$28 billion in debt,Odebrecht presents restructuring plan

 
1,099Views 0Comments Posted 28/08/2019

 The Odebrecht holding company, $28 billion in debt.  Has presented its judicial reorganization plan to the creditors, proposing that they exchange their accounts receivable for payment values ​​based on the company's future results.

In a statement, the executive director, Luciano Guidolin, said that a reduction in the debt resulting from the agreement will guarantee "productive activity, preservation of employment and creation of value for all concerned."

The holding company, the core of the conglomerate that extends from construction (which includes  Constructora Odebrecht ) to oil and gas, declared bankruptcy in Brazil on June 17. On Monday, August 26, the conglomerate requested that the judicial protection obtained in Brazil be extended to the United States, where the procedure is known as Chapter 15, in reference to the chapter of the law dealing with said procedure.

Chapter 15 protects assets abroad, thus avoiding actions of creditors while the company judicially executes its recovery plan.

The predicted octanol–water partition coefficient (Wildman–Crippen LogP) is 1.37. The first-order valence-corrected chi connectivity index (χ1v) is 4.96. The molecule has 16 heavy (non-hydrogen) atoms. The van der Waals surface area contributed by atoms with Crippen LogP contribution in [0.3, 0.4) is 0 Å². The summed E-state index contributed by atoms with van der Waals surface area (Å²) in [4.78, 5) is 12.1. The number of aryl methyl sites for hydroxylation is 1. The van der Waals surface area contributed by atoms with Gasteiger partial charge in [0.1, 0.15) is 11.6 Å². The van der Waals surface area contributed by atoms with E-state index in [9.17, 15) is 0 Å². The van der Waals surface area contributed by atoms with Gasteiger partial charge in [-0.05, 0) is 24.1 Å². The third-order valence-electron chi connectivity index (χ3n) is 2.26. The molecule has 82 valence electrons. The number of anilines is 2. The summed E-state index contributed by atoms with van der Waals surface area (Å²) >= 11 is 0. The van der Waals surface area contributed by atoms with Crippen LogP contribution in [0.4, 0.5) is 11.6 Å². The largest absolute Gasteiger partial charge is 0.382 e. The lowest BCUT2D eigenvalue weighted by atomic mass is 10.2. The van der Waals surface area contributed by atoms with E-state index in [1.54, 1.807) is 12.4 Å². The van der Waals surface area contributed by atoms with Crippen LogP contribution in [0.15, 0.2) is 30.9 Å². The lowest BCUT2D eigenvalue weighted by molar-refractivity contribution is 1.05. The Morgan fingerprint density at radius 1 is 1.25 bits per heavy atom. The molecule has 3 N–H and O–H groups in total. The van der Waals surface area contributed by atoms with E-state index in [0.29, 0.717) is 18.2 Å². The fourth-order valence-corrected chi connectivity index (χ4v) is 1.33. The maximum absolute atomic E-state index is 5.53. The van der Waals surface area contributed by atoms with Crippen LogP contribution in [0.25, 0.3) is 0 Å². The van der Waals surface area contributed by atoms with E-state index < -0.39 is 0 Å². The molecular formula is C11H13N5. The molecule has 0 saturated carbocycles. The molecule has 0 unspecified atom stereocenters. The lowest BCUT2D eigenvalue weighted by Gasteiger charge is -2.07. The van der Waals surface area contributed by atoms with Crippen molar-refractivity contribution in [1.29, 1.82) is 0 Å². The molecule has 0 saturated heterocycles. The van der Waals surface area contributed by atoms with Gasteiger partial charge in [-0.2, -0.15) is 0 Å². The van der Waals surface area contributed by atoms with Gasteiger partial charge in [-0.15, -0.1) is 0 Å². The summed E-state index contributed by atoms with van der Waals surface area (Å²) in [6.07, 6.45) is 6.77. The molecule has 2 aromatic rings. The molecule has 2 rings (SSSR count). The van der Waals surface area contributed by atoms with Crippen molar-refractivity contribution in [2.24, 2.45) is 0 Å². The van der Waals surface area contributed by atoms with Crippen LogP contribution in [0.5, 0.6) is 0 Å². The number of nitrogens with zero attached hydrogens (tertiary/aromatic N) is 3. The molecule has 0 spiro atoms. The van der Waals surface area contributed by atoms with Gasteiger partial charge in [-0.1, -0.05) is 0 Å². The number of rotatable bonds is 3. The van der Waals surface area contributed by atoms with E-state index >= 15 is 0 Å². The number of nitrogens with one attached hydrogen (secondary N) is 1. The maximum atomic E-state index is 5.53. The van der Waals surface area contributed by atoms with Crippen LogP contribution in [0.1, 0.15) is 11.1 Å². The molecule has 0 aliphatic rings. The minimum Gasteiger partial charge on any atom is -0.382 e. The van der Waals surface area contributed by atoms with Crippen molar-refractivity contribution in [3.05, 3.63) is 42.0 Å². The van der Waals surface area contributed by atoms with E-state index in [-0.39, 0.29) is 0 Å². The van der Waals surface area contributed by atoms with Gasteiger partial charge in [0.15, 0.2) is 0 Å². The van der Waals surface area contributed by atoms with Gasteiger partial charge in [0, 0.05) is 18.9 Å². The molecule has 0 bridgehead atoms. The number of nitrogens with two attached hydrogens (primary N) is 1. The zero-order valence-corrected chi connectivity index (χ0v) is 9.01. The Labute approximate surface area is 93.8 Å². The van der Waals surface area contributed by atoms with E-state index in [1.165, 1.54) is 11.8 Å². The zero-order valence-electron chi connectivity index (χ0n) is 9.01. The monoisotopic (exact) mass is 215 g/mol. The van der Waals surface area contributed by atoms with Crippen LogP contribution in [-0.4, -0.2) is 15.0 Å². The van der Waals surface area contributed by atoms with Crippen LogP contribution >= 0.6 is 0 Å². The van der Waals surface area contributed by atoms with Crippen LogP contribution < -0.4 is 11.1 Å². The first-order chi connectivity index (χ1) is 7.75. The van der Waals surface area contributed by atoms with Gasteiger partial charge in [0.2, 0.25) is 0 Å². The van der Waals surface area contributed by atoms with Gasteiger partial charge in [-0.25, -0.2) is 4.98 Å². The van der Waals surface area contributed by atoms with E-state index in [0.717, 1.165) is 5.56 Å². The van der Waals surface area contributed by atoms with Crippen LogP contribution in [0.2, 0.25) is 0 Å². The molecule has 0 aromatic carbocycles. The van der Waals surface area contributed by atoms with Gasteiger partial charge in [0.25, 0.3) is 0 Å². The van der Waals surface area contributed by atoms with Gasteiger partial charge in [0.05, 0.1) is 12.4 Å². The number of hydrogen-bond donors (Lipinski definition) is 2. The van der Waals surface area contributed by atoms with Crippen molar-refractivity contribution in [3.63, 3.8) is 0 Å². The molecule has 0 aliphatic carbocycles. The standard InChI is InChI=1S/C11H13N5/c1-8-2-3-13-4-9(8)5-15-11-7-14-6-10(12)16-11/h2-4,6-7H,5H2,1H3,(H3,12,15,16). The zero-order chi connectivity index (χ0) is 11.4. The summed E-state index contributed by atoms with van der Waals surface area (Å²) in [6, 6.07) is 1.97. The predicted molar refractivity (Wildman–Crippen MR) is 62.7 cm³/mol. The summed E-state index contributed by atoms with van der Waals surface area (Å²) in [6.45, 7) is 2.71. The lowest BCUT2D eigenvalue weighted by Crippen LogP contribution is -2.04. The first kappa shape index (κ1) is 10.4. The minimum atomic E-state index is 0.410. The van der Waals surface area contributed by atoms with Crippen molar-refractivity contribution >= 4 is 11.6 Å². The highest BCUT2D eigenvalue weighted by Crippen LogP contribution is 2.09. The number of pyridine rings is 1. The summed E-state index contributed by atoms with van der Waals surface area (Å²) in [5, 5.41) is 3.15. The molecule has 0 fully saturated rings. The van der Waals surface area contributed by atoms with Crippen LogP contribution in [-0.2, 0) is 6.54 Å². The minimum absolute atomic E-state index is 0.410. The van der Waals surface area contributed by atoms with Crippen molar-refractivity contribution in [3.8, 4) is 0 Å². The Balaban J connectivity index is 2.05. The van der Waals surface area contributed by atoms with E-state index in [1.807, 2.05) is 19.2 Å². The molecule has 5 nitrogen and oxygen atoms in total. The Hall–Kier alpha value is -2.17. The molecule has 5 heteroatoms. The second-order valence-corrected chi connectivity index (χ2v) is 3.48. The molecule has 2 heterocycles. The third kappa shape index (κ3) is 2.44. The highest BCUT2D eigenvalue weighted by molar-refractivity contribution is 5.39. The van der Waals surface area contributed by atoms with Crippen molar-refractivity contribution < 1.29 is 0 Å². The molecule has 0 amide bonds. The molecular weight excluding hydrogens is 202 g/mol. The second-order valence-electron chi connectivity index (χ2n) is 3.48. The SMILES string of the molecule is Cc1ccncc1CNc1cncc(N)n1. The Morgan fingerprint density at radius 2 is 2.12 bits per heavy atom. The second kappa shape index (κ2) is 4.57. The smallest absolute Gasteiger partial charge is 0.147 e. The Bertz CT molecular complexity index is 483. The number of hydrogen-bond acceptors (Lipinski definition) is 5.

This is the largest corporate bankruptcy in Brazil and Latin America, above the $19 billion debt that the telecommunications company Oi had in 2016.

Odebrecht, which sought to restructure about $ 1.3 billion of its own debt, was affected by tensions in early June when the group's ethanol unit sought bankruptcy protection and talks with LyondellBasell Industries NV about the Braskem, SA petrochemical unit collapse.

The conglomerate has been struggling to recover from the consequences of the Lava Jato corruption investigation in Brazil. The investigation, which began in 2014, halted the construction industry, as access to government projects was cut and executives were jailed.

In Panama, it gained billions of dollars in contracts from successive governments for projects like Metro Lines 1 and 2, and the rejuvenation of Colon

Investigations into some $90 million in bribes to high profile Panamanians, including the Ricardo Martinelli siblings, have been stymied by the courts.

Odebrecht paid millions in fines in other Latin American countries, including Panama, and its portfolio of new projects has declined, which adds to the cash crisis.

The bonds issued by Odebrecht have long been traded at difficult levels, and the perpetual notes are now quoted at about 6 cents per dollar.

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